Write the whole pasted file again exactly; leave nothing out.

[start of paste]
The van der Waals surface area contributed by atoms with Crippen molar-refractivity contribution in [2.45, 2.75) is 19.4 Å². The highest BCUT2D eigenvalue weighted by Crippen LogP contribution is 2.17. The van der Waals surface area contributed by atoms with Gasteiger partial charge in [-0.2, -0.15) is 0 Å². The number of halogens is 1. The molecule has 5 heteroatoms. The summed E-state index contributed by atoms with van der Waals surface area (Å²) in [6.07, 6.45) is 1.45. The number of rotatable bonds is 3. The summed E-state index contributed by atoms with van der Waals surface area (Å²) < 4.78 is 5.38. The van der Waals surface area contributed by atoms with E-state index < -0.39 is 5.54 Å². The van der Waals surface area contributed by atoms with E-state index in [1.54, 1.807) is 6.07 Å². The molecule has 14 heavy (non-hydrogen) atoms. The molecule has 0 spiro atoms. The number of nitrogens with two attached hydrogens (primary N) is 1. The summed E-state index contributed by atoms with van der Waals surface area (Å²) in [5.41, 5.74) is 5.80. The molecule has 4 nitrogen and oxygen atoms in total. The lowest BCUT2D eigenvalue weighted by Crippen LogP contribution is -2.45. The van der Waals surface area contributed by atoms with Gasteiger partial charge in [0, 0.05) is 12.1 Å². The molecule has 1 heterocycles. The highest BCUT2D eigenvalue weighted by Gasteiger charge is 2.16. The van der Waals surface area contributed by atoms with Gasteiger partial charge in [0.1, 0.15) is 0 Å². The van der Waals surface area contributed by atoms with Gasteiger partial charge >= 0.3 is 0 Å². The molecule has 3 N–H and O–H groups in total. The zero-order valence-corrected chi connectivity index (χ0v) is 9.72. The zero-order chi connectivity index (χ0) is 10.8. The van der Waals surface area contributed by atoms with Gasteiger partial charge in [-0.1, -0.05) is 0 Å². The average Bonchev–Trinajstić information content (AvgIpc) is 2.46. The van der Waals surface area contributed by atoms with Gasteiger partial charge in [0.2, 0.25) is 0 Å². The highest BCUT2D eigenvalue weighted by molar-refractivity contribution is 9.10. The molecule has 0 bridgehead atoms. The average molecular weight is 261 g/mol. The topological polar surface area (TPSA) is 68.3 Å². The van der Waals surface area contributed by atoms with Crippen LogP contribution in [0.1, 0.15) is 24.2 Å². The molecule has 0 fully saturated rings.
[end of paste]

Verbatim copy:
The van der Waals surface area contributed by atoms with Crippen molar-refractivity contribution in [2.45, 2.75) is 19.4 Å². The highest BCUT2D eigenvalue weighted by Crippen LogP contribution is 2.17. The van der Waals surface area contributed by atoms with Gasteiger partial charge in [-0.2, -0.15) is 0 Å². The number of halogens is 1. The molecule has 5 heteroatoms. The summed E-state index contributed by atoms with van der Waals surface area (Å²) in [6.07, 6.45) is 1.45. The number of rotatable bonds is 3. The summed E-state index contributed by atoms with van der Waals surface area (Å²) < 4.78 is 5.38. The van der Waals surface area contributed by atoms with E-state index < -0.39 is 5.54 Å². The van der Waals surface area contributed by atoms with E-state index in [1.54, 1.807) is 6.07 Å². The molecule has 14 heavy (non-hydrogen) atoms. The molecule has 0 spiro atoms. The number of nitrogens with two attached hydrogens (primary N) is 1. The summed E-state index contributed by atoms with van der Waals surface area (Å²) in [5.41, 5.74) is 5.80. The molecule has 4 nitrogen and oxygen atoms in total. The lowest BCUT2D eigenvalue weighted by Crippen LogP contribution is -2.45. The van der Waals surface area contributed by atoms with Gasteiger partial charge in [0, 0.05) is 12.1 Å². The molecule has 1 heterocycles. The highest BCUT2D eigenvalue weighted by Gasteiger charge is 2.16. The van der Waals surface area contributed by atoms with Gasteiger partial charge in [0.1, 0.15) is 0 Å². The van der Waals surface area contributed by atoms with Gasteiger partial charge >= 0.3 is 0 Å². The molecule has 3 N–H and O–H groups in total. The zero-order valence-corrected chi connectivity index (χ0v) is 9.72. The zero-order chi connectivity index (χ0) is 10.8. The van der Waals surface area contributed by atoms with Gasteiger partial charge in [-0.1, -0.05) is 0 Å². The average Bonchev–Trinajstić information content (AvgIpc) is 2.46. The van der Waals surface area contributed by atoms with Gasteiger partial charge in [0.2, 0.25) is 0 Å². The highest BCUT2D eigenvalue weighted by molar-refractivity contribution is 9.10. The molecule has 0 bridgehead atoms. The average molecular weight is 261 g/mol. The topological polar surface area (TPSA) is 68.3 Å². The van der Waals surface area contributed by atoms with Crippen LogP contribution in [0.1, 0.15) is 24.2 Å². The molecule has 0 fully saturated rings.